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Lizzie loses her leg

Lizzie, a 6-year-old miniature Austrailian shepherd before she was shot.

Four children visiting Brookings late last month had just returned to their grandmother’s house on Wharf Street from the beach when the dog accompanying them began to yelp.

Two hours later, Lizzie, a 6-year-old miniature Australian shepherd, was in surgery to have her left front leg amputated at the shoulder.

“I thought maybe a deer got hold of her, or a car hit her,” said owner Railene Wagaman. “I never dreamed it’d be a bullet.”

But that’s what the veterinarians found when the family brought Lizzie to Town & Country Animal Clinic in Harbor: a .177-caliber pellet, likely shot from a pellet gun, had lodged in her leg, shattering the bones and severing the nerves.

“They couldn’t save it (the leg),” Wagaman said.

The veterinarians initially thought it was a .22-caliber bullet.

“I can see why they thought it might be,” said Brookings Police Department Lt. Donny Dotson. “To any eye it’d look like a .22 until you put a caliper on it.”

It doesn’t make the act any less illegal, he noted.

A pellet gun has a higher velocity than a BB gun and shoots a pellet shaped like a bullet. Based on the dog’s injuries, this one was apparently fired at a high velocity, he said.

Police officers searched the area shortly after Wagaman called them, about two hours after the incident. They found no people or other evidence, Dotson said.

Because people often think pellet guns are less dangerous than .22s, they often allow their children to use them. Dotson now plans to talk with neighborhood youth. 

“Chances are that this isn’t the only shot this pellet gun has fired in that neighborhood,” he said.

Wagaman lives at the end of Wharf Street in Brookings, on a cul-de-sac of three homes surrounded by land bordered by Mill Beach to one side and a brushy field owned by South Coast Lumber to the other. Police often encounter and roust out transients who hunker down in the shrubs at night, and Wagaman thinks it might have been one of them who shot her dog.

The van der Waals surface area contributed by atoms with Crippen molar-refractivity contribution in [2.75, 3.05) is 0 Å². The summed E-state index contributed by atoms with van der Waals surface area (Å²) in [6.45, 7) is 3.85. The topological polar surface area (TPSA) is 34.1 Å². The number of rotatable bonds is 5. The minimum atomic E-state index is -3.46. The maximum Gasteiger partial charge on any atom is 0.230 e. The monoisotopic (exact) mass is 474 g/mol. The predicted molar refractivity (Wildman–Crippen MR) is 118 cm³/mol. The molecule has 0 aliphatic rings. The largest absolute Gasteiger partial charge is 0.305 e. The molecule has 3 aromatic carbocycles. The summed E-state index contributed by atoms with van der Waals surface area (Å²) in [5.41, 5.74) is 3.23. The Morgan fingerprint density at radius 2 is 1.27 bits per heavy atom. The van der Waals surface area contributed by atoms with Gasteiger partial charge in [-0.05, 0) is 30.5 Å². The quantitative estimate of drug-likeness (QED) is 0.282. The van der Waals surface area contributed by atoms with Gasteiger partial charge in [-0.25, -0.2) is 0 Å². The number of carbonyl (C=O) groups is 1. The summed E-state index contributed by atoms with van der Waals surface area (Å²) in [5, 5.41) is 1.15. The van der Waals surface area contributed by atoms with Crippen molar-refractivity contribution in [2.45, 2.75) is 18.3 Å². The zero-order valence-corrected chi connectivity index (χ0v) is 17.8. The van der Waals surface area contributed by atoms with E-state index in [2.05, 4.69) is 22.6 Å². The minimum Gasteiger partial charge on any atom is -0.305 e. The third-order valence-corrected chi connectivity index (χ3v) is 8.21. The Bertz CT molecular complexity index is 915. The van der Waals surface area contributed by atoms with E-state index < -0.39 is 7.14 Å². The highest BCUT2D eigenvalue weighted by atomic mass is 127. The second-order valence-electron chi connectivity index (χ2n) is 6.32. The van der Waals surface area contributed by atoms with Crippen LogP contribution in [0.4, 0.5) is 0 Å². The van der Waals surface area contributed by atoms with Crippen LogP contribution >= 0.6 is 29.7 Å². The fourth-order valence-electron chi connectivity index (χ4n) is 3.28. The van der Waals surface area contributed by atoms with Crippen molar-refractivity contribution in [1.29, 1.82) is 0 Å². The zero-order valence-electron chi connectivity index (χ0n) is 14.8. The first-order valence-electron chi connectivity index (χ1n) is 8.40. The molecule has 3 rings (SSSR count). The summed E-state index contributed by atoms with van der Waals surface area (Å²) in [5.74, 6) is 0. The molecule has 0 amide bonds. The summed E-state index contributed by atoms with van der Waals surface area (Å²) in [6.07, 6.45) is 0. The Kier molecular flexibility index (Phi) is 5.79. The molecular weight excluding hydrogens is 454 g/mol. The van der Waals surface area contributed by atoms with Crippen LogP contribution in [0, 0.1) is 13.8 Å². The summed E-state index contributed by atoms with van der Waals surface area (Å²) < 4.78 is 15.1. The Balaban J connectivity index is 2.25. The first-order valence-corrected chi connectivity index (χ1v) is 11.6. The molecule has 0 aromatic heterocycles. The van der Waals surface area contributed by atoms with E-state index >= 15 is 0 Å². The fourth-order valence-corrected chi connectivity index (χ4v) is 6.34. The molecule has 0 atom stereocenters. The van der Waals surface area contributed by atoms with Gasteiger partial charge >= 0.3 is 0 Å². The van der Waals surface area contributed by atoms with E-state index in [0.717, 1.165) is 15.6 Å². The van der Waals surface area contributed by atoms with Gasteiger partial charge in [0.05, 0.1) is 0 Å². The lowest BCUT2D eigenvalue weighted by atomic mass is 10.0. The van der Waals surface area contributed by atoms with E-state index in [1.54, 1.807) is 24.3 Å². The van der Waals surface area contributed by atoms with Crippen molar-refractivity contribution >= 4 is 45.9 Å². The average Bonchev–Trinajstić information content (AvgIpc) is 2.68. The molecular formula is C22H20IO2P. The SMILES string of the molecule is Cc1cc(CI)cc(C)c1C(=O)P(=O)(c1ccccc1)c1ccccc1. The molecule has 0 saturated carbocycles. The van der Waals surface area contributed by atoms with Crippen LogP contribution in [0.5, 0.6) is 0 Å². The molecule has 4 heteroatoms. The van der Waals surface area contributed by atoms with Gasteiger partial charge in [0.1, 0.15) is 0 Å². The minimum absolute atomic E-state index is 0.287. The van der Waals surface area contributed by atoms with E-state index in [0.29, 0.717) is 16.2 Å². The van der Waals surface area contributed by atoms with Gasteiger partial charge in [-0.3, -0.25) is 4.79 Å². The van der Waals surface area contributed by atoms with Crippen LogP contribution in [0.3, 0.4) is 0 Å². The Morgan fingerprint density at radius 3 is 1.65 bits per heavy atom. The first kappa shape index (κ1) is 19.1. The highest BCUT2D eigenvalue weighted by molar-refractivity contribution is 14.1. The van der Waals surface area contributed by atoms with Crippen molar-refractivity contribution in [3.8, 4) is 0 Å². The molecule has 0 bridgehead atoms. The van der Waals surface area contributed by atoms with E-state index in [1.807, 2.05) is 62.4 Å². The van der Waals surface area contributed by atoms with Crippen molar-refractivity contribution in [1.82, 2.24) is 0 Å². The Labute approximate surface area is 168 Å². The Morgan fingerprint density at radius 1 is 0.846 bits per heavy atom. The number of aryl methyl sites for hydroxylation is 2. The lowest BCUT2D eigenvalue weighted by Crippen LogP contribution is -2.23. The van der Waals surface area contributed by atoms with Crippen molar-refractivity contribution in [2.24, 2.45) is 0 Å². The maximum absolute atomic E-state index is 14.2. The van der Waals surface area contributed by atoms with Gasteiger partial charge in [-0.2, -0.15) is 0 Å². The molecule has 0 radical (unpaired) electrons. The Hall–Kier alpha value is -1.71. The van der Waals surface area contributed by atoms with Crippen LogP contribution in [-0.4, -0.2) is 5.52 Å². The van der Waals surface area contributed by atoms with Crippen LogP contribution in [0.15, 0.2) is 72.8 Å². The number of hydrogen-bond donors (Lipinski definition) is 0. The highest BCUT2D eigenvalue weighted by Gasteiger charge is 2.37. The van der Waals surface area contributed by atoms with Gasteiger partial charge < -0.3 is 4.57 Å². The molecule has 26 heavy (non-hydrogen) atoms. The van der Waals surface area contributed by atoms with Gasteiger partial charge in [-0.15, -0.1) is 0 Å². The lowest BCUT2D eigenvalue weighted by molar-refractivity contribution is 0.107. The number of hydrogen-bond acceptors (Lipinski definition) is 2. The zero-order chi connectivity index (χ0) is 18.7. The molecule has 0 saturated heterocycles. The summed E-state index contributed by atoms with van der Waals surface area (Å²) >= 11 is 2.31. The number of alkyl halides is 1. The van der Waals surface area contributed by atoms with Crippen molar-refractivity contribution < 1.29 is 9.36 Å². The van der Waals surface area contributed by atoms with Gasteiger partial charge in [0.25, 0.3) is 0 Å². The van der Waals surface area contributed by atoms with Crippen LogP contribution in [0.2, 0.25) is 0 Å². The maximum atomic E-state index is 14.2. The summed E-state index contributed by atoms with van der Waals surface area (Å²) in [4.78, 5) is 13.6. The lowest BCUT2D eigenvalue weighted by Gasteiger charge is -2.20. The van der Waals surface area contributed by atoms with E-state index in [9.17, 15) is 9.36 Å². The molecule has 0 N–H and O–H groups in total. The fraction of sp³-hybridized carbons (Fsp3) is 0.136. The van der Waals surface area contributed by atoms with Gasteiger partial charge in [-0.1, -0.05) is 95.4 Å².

But this was broad daylight, she said, and although her grandchildren were up at the house and the dog still below on the road, the story could have had a completely different ending.

“In one sense, it’s less alarming (because a child was not injured,” Dotson said. “But on the other hand, (the gun) was aimed intentionally. It cost this dog its leg.”

The children, ages 3 to 9, didn’t hear or see anything, nor did their parents or neighbors, Dotson said.

“I just don’t want anyone else to get hurt,” Wagaman said. “I’m used to having homeless people down in the bushes — last Wednesday the fire department put out a fire in the bushes near our house — but now we have a homeless person who’s not mentally stable in the bushes with a gun?”

The shooting is under investigation but appears to be an isolated incident, Dotson said. He urges anyone with information about the shooting to call the police department at 541-469-3118 or Crime Stoppers at 541-412-0989 or toll free at 888-974-0000.

The last time a dog was shot within the city limits was about two years ago when a man shot a dog on Pioneer Road, allegedly in self-defense. Another report was shortly before that when a man believed his dog had been shot, but the animal had actually impaled himself on a fishing rod that was poking up from the ground.

Lizzie, with 30 stitches in her shoulder, is healing, Wagaman said, adding that all it takes is someone coming to visit or mention of a walk on the beach, and she’s all ears.

The family is healing, too, even joking about her new nickname, Tripod.

“She just wants to live,” Wagaman said. “And I just want to let other people know.”

“They’re working on it,” Dotson said. “We had officers down there then, and we’ll have officers down there again. But (then and now) there is nothing to indicate there’s a madman in the bushes.” 

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